If the ‘Aryan invasion’ hypothesis is to be believed, the most urbane civilisation of the world – in Harappa, Mohenjodaro and Lothal – fell to the barbarians from Central Asia because the city-dwellers of the Indus Valley had become effete, with no fighting spirit after centuries of luxury. So, the victorious invaders shunned cities, destroyed planned settlements, and herded their cows and horses onward to the Ganga plains, as survivors of once-flourishing urban civilisation fled southwards across the Vindhyas.
The opposite explanation for the demise of the cities of the Indus Valley is no less anti-urban: it posits that change in the course of the river meant that urban agglomeration could not survive in the absence of water. This logic is based on the assumption that builders of marvels of civil engineering in Harappa or Mohenjodaro had neither the ingenuity nor the energy to plan, design and build hydraulic structures to meet their water needs. In other words, they were fools. In contrast, ascetics in their jungle hideouts developed the skill of building flying chariots and explosive missiles, which then god-incarnates of the Aryan race used to destroy opulent cities of Rakshasas, such as Lanka. Implication of this logic is that innovation needs solitude and pristine surroundings, rather than teamwork and the bustle of the marketplace.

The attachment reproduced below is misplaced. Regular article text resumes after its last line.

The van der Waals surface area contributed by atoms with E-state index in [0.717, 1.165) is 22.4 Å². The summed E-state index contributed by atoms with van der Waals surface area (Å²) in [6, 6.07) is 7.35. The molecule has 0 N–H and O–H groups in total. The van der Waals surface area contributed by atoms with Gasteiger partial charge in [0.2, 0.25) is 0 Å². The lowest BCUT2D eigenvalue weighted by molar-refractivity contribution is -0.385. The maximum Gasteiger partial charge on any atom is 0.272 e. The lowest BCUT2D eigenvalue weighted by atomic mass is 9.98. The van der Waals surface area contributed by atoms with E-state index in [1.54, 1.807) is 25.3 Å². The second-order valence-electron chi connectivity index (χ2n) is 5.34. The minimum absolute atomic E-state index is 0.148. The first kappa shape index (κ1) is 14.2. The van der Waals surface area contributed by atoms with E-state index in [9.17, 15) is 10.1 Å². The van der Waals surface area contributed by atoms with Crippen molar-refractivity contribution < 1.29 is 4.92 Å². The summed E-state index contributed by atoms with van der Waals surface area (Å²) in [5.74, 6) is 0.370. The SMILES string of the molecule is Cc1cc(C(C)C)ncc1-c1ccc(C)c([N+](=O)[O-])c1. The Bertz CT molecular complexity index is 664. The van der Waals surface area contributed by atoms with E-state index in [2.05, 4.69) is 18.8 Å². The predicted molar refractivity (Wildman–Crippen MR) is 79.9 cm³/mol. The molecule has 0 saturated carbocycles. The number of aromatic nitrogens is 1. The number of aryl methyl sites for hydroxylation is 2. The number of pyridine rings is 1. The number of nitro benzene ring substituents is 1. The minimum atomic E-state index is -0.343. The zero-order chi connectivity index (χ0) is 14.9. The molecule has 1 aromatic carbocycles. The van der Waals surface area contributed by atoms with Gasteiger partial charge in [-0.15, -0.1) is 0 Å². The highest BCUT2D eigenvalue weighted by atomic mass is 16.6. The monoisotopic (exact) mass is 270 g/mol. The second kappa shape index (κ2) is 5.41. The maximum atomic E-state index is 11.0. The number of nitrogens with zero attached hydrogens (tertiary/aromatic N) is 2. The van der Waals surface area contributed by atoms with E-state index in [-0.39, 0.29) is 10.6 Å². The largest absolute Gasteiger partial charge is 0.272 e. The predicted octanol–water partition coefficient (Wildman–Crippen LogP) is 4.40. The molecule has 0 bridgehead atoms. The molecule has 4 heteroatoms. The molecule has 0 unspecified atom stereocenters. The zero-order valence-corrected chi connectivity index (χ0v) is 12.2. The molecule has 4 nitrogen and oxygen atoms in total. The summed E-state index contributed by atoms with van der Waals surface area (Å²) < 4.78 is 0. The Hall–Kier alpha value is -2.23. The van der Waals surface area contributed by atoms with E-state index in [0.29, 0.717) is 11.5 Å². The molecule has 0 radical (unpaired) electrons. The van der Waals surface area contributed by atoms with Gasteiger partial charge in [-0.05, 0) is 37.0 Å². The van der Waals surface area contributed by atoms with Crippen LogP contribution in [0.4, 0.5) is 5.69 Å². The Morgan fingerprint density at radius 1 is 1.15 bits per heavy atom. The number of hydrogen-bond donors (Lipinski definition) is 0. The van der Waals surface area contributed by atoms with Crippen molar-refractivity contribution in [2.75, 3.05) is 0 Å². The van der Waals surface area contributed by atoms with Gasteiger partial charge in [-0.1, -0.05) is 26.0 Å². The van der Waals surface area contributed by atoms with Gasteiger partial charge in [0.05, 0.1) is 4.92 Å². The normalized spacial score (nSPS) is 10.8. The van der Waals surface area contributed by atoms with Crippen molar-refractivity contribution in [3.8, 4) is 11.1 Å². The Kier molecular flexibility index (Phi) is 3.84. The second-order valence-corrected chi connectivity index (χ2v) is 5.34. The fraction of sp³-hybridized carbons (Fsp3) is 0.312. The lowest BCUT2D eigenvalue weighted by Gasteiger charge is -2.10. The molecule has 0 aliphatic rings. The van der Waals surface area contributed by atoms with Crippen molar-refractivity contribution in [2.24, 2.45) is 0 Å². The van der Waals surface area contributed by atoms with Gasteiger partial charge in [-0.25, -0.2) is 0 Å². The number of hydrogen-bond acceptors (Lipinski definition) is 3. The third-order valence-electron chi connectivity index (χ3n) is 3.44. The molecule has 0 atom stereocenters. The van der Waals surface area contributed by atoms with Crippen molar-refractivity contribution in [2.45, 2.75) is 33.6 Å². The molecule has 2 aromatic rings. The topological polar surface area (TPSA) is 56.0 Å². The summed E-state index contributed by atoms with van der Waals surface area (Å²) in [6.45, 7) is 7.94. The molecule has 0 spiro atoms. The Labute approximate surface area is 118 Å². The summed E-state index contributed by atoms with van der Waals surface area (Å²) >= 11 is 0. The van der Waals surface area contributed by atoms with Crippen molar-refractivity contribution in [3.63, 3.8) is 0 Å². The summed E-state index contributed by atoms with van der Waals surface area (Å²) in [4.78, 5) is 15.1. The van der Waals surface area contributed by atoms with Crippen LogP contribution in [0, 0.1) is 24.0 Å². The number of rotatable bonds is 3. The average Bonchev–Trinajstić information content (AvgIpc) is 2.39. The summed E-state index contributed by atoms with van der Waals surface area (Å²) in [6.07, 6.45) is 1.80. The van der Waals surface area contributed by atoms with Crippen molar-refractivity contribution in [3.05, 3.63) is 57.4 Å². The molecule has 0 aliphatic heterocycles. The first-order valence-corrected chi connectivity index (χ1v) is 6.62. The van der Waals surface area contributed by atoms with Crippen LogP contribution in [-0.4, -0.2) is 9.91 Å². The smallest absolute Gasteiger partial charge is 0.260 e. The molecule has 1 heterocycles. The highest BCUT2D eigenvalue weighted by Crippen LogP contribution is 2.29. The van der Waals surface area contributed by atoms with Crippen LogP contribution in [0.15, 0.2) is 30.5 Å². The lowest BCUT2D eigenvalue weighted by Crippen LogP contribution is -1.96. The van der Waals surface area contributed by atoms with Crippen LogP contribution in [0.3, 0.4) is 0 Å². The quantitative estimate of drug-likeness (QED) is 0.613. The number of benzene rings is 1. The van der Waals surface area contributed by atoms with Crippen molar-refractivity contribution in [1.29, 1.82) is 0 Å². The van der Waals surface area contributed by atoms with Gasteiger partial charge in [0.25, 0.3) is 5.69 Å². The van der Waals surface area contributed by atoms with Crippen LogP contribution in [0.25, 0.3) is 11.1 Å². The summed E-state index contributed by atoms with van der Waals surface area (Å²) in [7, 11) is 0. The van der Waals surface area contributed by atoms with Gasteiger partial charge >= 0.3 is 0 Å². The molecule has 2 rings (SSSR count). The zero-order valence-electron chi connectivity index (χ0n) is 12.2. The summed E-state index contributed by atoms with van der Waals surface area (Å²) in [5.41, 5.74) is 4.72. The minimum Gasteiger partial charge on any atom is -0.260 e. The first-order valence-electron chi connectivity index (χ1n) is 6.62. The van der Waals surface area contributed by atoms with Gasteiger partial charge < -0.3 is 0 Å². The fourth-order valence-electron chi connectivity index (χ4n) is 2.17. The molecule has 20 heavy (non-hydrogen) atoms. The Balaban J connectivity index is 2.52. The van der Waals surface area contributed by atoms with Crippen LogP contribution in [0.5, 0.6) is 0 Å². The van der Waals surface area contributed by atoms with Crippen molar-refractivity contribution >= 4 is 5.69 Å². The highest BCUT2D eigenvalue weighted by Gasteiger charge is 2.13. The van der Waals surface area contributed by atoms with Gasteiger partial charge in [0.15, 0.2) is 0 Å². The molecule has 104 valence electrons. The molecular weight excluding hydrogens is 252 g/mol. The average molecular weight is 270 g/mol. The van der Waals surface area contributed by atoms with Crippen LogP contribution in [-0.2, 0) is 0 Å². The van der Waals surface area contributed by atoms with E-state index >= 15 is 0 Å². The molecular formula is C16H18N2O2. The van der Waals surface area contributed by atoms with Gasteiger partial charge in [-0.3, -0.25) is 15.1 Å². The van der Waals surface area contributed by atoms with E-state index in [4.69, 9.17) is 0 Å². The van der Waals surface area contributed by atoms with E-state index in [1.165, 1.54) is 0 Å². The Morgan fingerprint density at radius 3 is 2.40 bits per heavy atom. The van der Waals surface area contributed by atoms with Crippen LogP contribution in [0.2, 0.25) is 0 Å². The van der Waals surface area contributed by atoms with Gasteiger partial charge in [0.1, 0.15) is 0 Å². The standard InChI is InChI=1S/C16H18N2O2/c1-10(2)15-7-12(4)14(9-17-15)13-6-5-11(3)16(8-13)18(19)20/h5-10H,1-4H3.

The case against cities in the minds of Hindus was strengthened as Buddhism and Jainism spread faster in urban settlements across the Ganga plains and beyond. Buddhists challenged the monopoly of the Hindu sages over knowledge, and began to run world-class universities for anyone interested in the life of the mind. For Hindu priests, this was sacrilege, and they retreated into their rural hideouts to decry sinful cities. Each of 16 mahajanpadas in existence around 300 BC (Anga, Magadha, Kasi, Kosala, Vajji, Malla, Ceti, Vamsa, Kuru, Pancala, Maccha, Surasena, Assaka, Avanti, Gandhara, Kamboja) had at least one capital city, and possibly a few more commercial towns. These were the places people went to better themselves. With the resurgence of Hinduism, devotees once again begin to beat paths to the ashrams of ascetics.